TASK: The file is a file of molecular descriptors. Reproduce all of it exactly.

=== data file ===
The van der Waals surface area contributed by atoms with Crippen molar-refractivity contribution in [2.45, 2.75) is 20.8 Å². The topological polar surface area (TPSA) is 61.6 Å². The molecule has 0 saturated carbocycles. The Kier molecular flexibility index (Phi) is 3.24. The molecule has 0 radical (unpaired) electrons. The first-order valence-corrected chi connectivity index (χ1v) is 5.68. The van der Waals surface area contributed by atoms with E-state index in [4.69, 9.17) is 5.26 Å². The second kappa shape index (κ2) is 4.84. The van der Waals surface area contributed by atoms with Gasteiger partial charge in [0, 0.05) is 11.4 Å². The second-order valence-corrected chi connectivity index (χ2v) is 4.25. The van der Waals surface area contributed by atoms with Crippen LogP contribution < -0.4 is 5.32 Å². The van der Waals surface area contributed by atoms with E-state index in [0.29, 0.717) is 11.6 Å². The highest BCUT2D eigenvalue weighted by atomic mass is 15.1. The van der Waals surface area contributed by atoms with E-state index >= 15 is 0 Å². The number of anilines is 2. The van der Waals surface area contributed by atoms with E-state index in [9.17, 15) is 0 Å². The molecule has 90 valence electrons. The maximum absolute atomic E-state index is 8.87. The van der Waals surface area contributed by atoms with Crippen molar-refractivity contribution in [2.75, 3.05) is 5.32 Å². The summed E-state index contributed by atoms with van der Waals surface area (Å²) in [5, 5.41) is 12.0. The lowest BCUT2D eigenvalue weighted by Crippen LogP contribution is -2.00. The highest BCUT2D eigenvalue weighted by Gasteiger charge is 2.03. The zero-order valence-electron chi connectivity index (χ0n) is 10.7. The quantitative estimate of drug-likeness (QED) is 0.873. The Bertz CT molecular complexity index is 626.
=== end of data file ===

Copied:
The van der Waals surface area contributed by atoms with Crippen molar-refractivity contribution in [2.45, 2.75) is 20.8 Å². The topological polar surface area (TPSA) is 61.6 Å². The molecule has 0 saturated carbocycles. The Kier molecular flexibility index (Phi) is 3.24. The molecule has 0 radical (unpaired) electrons. The first-order valence-corrected chi connectivity index (χ1v) is 5.68. The van der Waals surface area contributed by atoms with E-state index in [4.69, 9.17) is 5.26 Å². The second kappa shape index (κ2) is 4.84. The van der Waals surface area contributed by atoms with Gasteiger partial charge in [0, 0.05) is 11.4 Å². The second-order valence-corrected chi connectivity index (χ2v) is 4.25. The van der Waals surface area contributed by atoms with Crippen LogP contribution < -0.4 is 5.32 Å². The van der Waals surface area contributed by atoms with E-state index in [0.29, 0.717) is 11.6 Å². The highest BCUT2D eigenvalue weighted by atomic mass is 15.1. The van der Waals surface area contributed by atoms with E-state index >= 15 is 0 Å². The number of anilines is 2. The van der Waals surface area contributed by atoms with E-state index in [9.17, 15) is 0 Å². The molecule has 90 valence electrons. The maximum absolute atomic E-state index is 8.87. The van der Waals surface area contributed by atoms with Crippen molar-refractivity contribution in [2.75, 3.05) is 5.32 Å². The summed E-state index contributed by atoms with van der Waals surface area (Å²) in [5, 5.41) is 12.0. The lowest BCUT2D eigenvalue weighted by Crippen LogP contribution is -2.00. The highest BCUT2D eigenvalue weighted by Gasteiger charge is 2.03. The zero-order valence-electron chi connectivity index (χ0n) is 10.7. The quantitative estimate of drug-likeness (QED) is 0.873. The Bertz CT molecular complexity index is 626.